Dirt Road’s End is a guidebook that simulates a fusion of past and present, as interpreted by two musicians blessed with a clear-eyed perspective and the ability to bring it all about.
American music has taken on such a broad definition in recent years that it’s nearly impossible to define it within the context of any single form. Blues, folk, roots rock and country all figure in the mix, leaving the possibility open for all those so inclined to take on its trappings. However, should anyone need a benchmark, they’d be well advised to check out the duo that refers to itself as Sugarcane Jane, and whose fourth album, appropriately named Dirt Road’s End provides the perfect example of how to incorporate all the necessary trappings. Anthony and Savana Lee Crawford, the husband-wife pair that operate under the aegis of Sugarcane Jane, describe their sound as “organic music at its finest”, and given its down home, back porch embrace, it has to be said that the label they’ve pinned is apt indeed.
The Crawfords arrive at this crucible with ample credits tacked on to their combined resume. He’s a highly respected guitarist and sideman who’s served alongside Neil Young, Vince Gill, Sonny James, Dwight Yoakam, Steve Winwood, and Rosanne Cash, a few among the many. She’s a multi-instrumentalist who opts to fill in the melodies as often as necessary. Buzz Cason, a founder member of the Americana elite, produced the album and chose to release it on his own custom label. Will Kimbrough contributes fiddle. And given the fact the couple reside on the Alabama Gulf Coast, the pair have plenty of inspiration from which to draw.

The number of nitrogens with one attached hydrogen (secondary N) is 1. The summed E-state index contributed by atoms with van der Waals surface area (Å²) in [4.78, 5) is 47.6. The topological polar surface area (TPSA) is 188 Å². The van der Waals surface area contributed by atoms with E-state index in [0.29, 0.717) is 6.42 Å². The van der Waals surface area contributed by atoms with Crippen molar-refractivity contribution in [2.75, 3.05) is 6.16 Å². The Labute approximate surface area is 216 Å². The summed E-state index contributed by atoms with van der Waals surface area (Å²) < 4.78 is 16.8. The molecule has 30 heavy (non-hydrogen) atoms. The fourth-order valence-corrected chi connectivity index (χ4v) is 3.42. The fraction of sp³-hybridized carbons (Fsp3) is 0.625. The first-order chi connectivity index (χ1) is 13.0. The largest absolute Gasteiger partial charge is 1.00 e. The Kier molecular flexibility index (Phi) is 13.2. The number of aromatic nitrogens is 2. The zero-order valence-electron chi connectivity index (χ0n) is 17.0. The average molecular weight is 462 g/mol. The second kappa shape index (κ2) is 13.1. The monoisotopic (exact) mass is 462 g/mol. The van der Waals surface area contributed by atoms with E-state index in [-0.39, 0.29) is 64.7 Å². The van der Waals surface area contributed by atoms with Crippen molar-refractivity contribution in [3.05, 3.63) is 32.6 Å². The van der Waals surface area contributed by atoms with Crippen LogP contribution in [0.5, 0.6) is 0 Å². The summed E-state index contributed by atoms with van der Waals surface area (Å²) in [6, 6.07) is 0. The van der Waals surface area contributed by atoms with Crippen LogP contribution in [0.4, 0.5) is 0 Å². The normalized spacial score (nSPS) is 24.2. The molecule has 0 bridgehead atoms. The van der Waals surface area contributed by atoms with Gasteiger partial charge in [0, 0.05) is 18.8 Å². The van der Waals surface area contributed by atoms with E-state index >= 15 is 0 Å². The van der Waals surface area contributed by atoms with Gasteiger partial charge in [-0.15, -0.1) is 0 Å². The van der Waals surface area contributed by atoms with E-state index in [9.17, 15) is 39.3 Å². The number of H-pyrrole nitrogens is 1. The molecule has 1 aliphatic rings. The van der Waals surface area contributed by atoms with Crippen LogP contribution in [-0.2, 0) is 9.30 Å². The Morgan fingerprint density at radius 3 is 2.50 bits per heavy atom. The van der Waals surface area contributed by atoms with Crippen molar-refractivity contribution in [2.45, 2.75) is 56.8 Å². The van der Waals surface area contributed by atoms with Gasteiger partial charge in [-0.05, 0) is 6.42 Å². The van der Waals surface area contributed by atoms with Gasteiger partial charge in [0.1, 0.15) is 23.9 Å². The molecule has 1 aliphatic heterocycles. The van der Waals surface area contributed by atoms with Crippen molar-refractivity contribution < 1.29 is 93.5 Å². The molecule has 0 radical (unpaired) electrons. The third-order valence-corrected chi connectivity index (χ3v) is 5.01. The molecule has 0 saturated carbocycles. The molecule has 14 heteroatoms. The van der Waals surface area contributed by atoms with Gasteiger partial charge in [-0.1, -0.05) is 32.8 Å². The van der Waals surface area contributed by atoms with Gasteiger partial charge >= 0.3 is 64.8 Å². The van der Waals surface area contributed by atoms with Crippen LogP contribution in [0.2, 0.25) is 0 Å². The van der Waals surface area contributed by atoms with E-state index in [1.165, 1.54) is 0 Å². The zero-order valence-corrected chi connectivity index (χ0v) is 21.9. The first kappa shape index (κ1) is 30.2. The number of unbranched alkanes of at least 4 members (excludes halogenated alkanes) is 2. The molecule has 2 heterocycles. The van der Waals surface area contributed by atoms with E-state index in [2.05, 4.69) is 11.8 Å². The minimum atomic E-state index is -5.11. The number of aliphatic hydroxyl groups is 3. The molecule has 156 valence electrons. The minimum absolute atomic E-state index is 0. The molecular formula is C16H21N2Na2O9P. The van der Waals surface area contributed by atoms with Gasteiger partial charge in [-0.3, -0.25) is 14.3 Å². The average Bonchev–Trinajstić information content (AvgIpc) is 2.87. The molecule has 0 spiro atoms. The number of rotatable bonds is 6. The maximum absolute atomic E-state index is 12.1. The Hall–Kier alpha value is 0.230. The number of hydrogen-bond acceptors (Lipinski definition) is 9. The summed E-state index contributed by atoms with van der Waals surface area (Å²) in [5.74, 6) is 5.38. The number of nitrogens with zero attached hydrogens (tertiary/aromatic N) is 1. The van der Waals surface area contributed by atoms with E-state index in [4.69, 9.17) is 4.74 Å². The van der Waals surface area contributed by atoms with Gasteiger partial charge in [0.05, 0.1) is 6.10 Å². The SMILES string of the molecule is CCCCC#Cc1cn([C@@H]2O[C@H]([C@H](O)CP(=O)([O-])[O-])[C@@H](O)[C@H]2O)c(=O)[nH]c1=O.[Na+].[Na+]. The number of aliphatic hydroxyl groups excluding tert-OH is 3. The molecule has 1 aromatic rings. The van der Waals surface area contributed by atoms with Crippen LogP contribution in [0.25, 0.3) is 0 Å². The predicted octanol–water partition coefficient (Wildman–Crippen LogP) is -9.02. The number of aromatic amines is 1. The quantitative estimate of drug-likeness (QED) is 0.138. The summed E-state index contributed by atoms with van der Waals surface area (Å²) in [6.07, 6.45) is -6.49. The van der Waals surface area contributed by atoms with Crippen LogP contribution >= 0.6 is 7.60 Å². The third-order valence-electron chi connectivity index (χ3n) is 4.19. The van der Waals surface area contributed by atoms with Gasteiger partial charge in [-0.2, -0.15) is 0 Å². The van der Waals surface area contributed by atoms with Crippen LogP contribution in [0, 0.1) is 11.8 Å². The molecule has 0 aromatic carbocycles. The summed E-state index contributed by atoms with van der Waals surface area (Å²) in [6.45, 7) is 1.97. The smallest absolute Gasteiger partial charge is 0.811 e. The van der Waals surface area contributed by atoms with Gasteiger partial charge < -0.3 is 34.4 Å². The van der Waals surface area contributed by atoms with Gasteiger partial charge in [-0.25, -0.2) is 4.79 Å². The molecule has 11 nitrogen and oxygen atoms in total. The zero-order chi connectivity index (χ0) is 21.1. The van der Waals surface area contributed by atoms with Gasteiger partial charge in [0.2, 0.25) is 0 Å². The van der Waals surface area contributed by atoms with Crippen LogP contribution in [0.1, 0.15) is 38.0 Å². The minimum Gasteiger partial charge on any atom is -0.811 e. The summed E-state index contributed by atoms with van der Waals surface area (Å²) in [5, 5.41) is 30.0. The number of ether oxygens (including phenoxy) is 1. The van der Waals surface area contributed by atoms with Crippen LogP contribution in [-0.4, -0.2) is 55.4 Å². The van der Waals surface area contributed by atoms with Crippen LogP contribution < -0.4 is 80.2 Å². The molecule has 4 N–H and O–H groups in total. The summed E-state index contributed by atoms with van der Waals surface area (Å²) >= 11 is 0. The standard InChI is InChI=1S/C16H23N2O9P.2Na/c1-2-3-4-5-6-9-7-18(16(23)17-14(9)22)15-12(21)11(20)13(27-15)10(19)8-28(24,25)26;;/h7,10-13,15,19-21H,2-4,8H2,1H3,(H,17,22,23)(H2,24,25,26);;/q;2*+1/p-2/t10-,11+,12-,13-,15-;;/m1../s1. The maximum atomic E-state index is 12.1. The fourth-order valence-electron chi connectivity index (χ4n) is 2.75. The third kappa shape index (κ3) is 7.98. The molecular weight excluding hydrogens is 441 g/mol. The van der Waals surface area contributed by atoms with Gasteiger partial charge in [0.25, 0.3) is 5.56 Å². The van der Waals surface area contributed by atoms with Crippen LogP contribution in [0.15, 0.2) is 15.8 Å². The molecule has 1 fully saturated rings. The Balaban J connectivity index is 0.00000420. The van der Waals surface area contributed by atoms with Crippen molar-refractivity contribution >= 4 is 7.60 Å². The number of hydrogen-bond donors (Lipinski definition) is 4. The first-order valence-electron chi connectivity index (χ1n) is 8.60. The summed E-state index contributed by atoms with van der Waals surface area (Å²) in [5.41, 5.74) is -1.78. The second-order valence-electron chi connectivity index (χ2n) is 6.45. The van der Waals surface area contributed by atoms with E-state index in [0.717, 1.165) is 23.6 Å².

All that accounts for the authenticity that’s strummed into each of these songs. Indeed, any of these ten tunes could easily be mistaken for an age old folk standard, what with the influx of string picking, harmonic playing, fiddle and mandolin that mesh in the make-up of these unassuming originals. Opening track “Ballad of Sugarcane Jane”, sets up the premise, a lyrical narrative that traces the couple’s journey from their meeting in Nashville, to the evolution of their relationship, both personal and professional. From that point on, they manage to maintain their homegrown delivery and demeanor, whether basking in the stunning evocative aura of “San Andreas” (“If God had a home, it would be there...”) or the rustic ramble of “Pedigree” and “Heartbreak Road”. Even in the midst of their serendipitous stride -- as illuminated in the rockabilly boogie of “Louisiana” or the creaky circumspect of “Glory Bound” -- the pair never lose focus, and certainly never abandon neither their authenticity nor intent. And when their rumination is injected with humor, as filtered through The Cason-penned “Not Just Another Truck Song”, it also becomes clear that even while replicating traditional tomes, they’re not adverse to lightening up the proceedings when opportunity is presented.
Ultimately, Dirt Road’s End is actually akin to a beginning, an album that declares the duo’s birthright and claim to the role of actual Americana practitioners. It’s a guidebook that simulates a fusion of past and present, as interpreted by two musicians blessed with a clear-eyed perspective and the ability to bring it all about. It's an album that will, in the future, encourage repeat encounters while pointing the way from those back trails forward.